Runbow's Madcap Multiplayer Action Taps Into the Wii U's Original Promise

Runbow's Madcap Multiplayer Action Taps Into the Wii U's Original Promise

13AM Games' competitive runner brings some much-needed Wii Sports'-style whimsy to Nintendo's console.

I love my Wii U, but I'll openly admit the console never became what Nintendo wanted it to be.

In all honesty, no one—not even its developers—could possibly recreate a phenomenon like Wii Sports, the experience that had a good portion of the world screaming, flailing, and occasionally shattering TVs nearly a decade ago. NintendoLand attempted to capture this same magic, but its various experiments in asymmetrical gameplay barely registered a blip on consumers' radars. Since then, the GamePad has rarely acted as more than a second screen, which, while useful, definitely doesn't make up for the new types of games I once assumed I'd be playing on the Wii U.

In my various adventures at trade shows, though, I've stumbled upon a game that manages to capture that same level of group enthusiasm as Wii Sports—if there's a kiosk up and running, you'll likely hear the participants screaming, cursing, and laughing from hundreds of feet away. 13AM Games' Runbow doesn't aspire to be as revelatory as the pack-in that sold tens of millions of Wiis, but that's okay. It might have been a long time coming, but soon, we'll finally have another multiplayer experience that taps into the Wii U's original mission.

Runbow's premise is devastatingly simple: Essentially, it's a challenging platformer, where you're tasked with reaching the end of a level while escaping death. The twist comes with its multiplayer component, where up to eight other players can join you in a race for first place. Attacks from these competitors can slow your progress, but the biggest challenge comes in adapting to the various color changes that wipe across the screen every few seconds, which temporarily erase the platforms that match its particular hue. It's a visually chaotic game, but that's baked into its design—and certain pick-ups flip the world upside down and swap character bodies just to accentuate the confusion.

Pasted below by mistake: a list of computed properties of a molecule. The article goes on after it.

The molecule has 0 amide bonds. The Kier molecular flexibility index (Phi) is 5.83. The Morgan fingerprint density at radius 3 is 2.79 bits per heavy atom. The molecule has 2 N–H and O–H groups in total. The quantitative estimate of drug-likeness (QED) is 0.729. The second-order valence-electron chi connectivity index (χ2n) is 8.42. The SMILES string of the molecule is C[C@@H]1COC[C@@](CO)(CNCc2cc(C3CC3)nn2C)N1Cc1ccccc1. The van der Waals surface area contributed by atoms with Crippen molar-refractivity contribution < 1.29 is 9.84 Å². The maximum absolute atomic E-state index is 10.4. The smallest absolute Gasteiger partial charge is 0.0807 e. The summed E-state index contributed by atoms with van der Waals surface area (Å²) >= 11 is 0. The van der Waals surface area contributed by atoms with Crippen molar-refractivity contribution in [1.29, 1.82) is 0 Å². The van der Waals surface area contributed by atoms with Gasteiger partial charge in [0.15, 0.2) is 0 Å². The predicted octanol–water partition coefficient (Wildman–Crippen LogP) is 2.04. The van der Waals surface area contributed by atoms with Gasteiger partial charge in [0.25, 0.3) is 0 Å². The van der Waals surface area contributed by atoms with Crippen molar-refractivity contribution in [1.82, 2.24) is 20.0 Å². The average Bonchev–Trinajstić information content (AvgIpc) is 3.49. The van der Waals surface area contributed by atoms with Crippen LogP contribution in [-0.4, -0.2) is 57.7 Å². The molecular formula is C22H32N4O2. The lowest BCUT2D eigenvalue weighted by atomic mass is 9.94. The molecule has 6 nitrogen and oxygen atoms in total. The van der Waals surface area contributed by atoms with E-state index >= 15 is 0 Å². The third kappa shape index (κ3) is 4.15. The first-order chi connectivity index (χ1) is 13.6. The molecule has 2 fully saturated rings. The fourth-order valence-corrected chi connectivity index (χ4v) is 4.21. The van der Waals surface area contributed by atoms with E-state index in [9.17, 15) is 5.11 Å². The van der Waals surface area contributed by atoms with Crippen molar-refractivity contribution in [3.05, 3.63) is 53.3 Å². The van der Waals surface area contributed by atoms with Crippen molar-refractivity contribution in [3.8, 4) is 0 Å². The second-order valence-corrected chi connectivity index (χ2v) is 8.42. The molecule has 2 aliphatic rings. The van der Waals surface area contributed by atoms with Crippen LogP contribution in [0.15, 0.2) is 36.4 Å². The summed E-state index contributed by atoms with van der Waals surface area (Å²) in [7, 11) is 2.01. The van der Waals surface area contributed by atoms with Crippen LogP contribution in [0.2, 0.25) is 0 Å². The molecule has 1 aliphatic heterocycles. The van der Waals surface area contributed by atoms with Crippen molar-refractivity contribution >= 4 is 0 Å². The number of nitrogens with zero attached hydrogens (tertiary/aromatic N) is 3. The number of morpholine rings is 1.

Runbow could be a little too overwhelming if not for its short-burst approach: Each competition is broken up into a series of races that run about 30 seconds—with a five-second breather between each one—so even if you die right out of the gate, jumping back in won't take long. And, in order to get so many people playing at once, Runbow makes some creative uses of Wii U compatible controllers; a Wiimote-nunchuck combo can actually support two players if you don't mind being tethered to someone who most likely wants you to lose.

Even though it borders on sensory overload at times, Runbow stands as a great, pick-up-and-play experience—and one developed exclusively for the Wii U, which seems like an unorthodox choice for an up-and-coming indie. But 13AM Games producer Dave Proctor claims their console exclusivity has given them a good friend in Nintendo. "The Wii U's actual eShop engagement base is improving constantly and [Nintendo's] done a lot of work pushing new units out—they're up to 10 million units right now," says Proctor. "What we like about Nintendo is that... they seem to really dedicate their time and their effort to products that are fun. And things that they deem are at a level of quality fitting the Nintendo brand. We're focusing on the Wii U because it has the hardware that we want to deliver the experience we want. We have a nine-player game—and it's designed for nine players; we're not just picking an arbitrary limit. So that extra risk for [development] has been mitigated a lot by the help and attention [Nintendo's] been able to give us."

I still have my doubts about the longevity of the Runbow experience—it feels a little too high-energy to play for more than half an hour at a time—but, to be fair, I've only had a chance to experience the most basic of its seven modes. Still, in my brief experience with the game, Runbow managed to capture that Wii Sports brand of whimsy, even if it would have would have been a little more welcome a few years ago. We'll see if it causes living rooms to once again erupt with Nintendo-fueled commotion when it launches this summer.

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